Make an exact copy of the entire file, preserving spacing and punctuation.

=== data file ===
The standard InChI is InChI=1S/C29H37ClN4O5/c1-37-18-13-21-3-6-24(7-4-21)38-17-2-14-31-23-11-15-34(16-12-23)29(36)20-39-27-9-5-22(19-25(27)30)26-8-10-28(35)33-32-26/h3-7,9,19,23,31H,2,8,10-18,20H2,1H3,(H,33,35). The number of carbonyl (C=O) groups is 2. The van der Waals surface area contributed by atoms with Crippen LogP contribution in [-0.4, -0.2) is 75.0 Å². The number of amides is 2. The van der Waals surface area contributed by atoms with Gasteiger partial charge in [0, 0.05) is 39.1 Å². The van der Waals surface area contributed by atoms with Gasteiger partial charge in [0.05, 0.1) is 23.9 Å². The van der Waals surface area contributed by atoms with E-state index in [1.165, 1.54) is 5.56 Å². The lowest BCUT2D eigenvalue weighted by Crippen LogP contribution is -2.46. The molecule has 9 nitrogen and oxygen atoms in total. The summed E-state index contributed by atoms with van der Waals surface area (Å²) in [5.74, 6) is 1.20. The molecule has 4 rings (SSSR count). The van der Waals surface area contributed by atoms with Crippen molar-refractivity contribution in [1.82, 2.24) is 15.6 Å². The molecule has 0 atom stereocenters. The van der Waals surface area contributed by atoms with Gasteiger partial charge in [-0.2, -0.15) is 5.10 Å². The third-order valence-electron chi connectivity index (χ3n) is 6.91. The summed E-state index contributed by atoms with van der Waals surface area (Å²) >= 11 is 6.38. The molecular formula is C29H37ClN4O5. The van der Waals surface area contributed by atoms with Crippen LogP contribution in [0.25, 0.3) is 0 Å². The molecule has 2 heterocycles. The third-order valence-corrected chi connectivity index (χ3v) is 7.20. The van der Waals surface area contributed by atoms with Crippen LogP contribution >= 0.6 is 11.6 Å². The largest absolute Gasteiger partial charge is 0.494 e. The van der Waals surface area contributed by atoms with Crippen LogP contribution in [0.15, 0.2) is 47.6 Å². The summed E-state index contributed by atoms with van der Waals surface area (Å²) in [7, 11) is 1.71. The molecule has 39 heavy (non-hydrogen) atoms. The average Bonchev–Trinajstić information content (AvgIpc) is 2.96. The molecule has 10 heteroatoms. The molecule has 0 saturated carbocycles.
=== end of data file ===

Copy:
The standard InChI is InChI=1S/C29H37ClN4O5/c1-37-18-13-21-3-6-24(7-4-21)38-17-2-14-31-23-11-15-34(16-12-23)29(36)20-39-27-9-5-22(19-25(27)30)26-8-10-28(35)33-32-26/h3-7,9,19,23,31H,2,8,10-18,20H2,1H3,(H,33,35). The number of carbonyl (C=O) groups is 2. The van der Waals surface area contributed by atoms with Crippen LogP contribution in [-0.4, -0.2) is 75.0 Å². The number of amides is 2. The van der Waals surface area contributed by atoms with Gasteiger partial charge in [0, 0.05) is 39.1 Å². The van der Waals surface area contributed by atoms with Gasteiger partial charge in [0.05, 0.1) is 23.9 Å². The van der Waals surface area contributed by atoms with E-state index in [1.165, 1.54) is 5.56 Å². The lowest BCUT2D eigenvalue weighted by Crippen LogP contribution is -2.46. The molecule has 9 nitrogen and oxygen atoms in total. The summed E-state index contributed by atoms with van der Waals surface area (Å²) in [5.74, 6) is 1.20. The molecule has 4 rings (SSSR count). The van der Waals surface area contributed by atoms with Crippen molar-refractivity contribution in [1.82, 2.24) is 15.6 Å². The molecule has 0 atom stereocenters. The van der Waals surface area contributed by atoms with Gasteiger partial charge in [-0.2, -0.15) is 5.10 Å². The third-order valence-electron chi connectivity index (χ3n) is 6.91. The summed E-state index contributed by atoms with van der Waals surface area (Å²) >= 11 is 6.38. The molecular formula is C29H37ClN4O5. The van der Waals surface area contributed by atoms with Crippen LogP contribution in [0.25, 0.3) is 0 Å². The molecule has 2 heterocycles. The third-order valence-corrected chi connectivity index (χ3v) is 7.20. The van der Waals surface area contributed by atoms with Crippen LogP contribution >= 0.6 is 11.6 Å². The largest absolute Gasteiger partial charge is 0.494 e. The van der Waals surface area contributed by atoms with Crippen LogP contribution in [0.15, 0.2) is 47.6 Å². The summed E-state index contributed by atoms with van der Waals surface area (Å²) in [7, 11) is 1.71. The molecule has 39 heavy (non-hydrogen) atoms. The average Bonchev–Trinajstić information content (AvgIpc) is 2.96. The molecule has 10 heteroatoms. The molecule has 0 saturated carbocycles.